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updated: 2/4/2014 1:45 PM

District 21 opposes Wheeling's TIF plans, saying taxpayers will lose

TIFs to help Wheeling development would hurt schools, taxpayers, it says

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  • Wheeling hopes re-establishing a Tax Increment Financing in an industrial part of the village helps spur redevelopment, but Wheeling Elementary District 21 officials oppose the plan, arguing that it will cost schools and taxpayers significantly.

      Wheeling hopes re-establishing a Tax Increment Financing in an industrial part of the village helps spur redevelopment, but Wheeling Elementary District 21 officials oppose the plan, arguing that it will cost schools and taxpayers significantly.
    Daily Herald File Photo

 
 

Re-establishing two tax increment financing districts in Wheeling will hurt other taxing bodies, especially school districts, and increase tax bills for property taxpayers, officials in Wheeling Elementary School District 21 say.

Bill Harrison, president of the District 21 board, said he will criticize Wheeling's current plans at a public hearing on Southeast II TIF at 7 p.m. today at Wheeling village hall. Re-establishing the TIFs would extend them through 2037.

Harrison said he is not opposed to the TIF districts but objects to the way Wheeling plans to re-establish two in the village.

"I am a real estate attorney," Harrison said. "I appreciate TIFs when they are done the right way, and no one wants to stop this TIF or stop the Town Center development."

The Southeast II TIF surrounds the Chicago Executive Airport. The second TIF is called Town Center and is around the village-owned property that previously included the Wickes store on Dundee Road.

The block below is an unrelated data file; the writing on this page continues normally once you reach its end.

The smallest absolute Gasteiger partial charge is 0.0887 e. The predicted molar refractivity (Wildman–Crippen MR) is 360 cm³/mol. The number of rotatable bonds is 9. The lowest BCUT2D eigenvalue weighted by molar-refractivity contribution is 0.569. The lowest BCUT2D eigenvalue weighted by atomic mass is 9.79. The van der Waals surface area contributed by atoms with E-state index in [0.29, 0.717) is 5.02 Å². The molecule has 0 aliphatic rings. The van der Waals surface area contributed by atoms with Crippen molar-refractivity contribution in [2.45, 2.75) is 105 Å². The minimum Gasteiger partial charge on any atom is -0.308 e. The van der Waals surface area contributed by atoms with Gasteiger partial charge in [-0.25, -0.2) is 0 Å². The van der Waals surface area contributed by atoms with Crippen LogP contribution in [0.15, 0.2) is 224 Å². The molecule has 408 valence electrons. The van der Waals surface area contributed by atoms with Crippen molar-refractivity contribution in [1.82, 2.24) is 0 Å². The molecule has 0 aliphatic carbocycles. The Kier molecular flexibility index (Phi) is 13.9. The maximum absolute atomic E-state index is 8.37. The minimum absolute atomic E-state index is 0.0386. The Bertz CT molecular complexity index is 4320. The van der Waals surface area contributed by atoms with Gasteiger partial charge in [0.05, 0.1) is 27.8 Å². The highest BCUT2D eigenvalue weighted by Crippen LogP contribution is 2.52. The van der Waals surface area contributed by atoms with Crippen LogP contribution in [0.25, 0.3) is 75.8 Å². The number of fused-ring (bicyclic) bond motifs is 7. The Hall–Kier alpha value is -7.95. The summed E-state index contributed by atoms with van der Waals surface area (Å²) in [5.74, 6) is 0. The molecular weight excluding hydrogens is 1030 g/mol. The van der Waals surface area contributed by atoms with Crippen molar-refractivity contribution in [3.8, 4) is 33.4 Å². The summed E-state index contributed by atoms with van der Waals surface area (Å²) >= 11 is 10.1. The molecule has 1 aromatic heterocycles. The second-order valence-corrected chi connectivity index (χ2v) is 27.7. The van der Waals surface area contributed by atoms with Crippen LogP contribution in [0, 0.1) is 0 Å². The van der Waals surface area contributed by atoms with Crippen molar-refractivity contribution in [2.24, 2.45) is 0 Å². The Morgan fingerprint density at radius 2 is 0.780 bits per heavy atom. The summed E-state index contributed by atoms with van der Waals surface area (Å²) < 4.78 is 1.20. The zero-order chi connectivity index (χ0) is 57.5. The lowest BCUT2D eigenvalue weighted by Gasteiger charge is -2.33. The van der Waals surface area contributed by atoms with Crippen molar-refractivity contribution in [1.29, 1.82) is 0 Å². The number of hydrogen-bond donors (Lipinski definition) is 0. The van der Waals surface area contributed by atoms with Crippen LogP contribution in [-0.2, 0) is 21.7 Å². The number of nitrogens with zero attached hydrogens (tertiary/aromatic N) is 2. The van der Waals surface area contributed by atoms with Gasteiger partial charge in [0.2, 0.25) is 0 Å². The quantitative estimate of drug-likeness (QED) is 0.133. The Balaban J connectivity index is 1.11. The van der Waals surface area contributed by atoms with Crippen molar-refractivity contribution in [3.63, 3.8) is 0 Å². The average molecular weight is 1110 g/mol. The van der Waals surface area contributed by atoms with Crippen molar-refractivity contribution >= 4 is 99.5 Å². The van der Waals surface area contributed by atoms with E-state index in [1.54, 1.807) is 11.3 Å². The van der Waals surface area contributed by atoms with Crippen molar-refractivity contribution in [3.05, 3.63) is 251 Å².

Bill Dussling, president of Northwest Suburban High School District 214 board of education, confirmed he also will speak at Tuesday's hearing. He said the two school districts are probably on the same page but would not reveal his planned statement.

Reinstating the Town Center TIF, which was first created in 2003, will cost District 21 an estimated $12 million between 2026, when the old TIF would have expired, and 2037, said Daniel Schuler, District 21's assistant superintendent for planning. He did not produce estimates for Southeast II TIF.

"Our opinion is this is something that wasn't the intent of the Illinois General Assembly (when they created TIF district legislation)," Schuler said.

A TIF district is aimed at encouraging economic development by freezing the amount of property taxes allocated to local governments at the level they were when the district was established. Any additional property tax revenues created by increasing values in later years can then be reinvested within the district.

Village President Dean Argiris said he is disappointed with District 21's stance.

"I'm disappointed with their attitude and lack of leadership," he said. "We are working with other taxing bodies and are trying to improve the community. There's always been an issue between District 21 and our guys. We have been more than fair, and they never acknowledge the excess monies we have given to them."

Under the law a TIF can run for 23 years, then be extended for 12 years by the legislature, which usually requires approval of the other affected taxing bodies, especially school districts, Schuler said.

But Wheeling instead terminated the two TIFs and will open new ones that could last another 23 years. The village wants to re-establish the TIFs because the assessed value of property in them today is lower than when the districts were established. That means no revenues for redevelopment are being produced.

Schuler and Harrison said District 21 and District 214 worked with the village in 2005 to get the legislature to extend the Crossroads TIF where the new Fresh Farms grocery store and shopping center was eventually constructed. The village agreed to share funds with the school districts, and District 21 gets 72 percent of what it would have if the TIF had expired.

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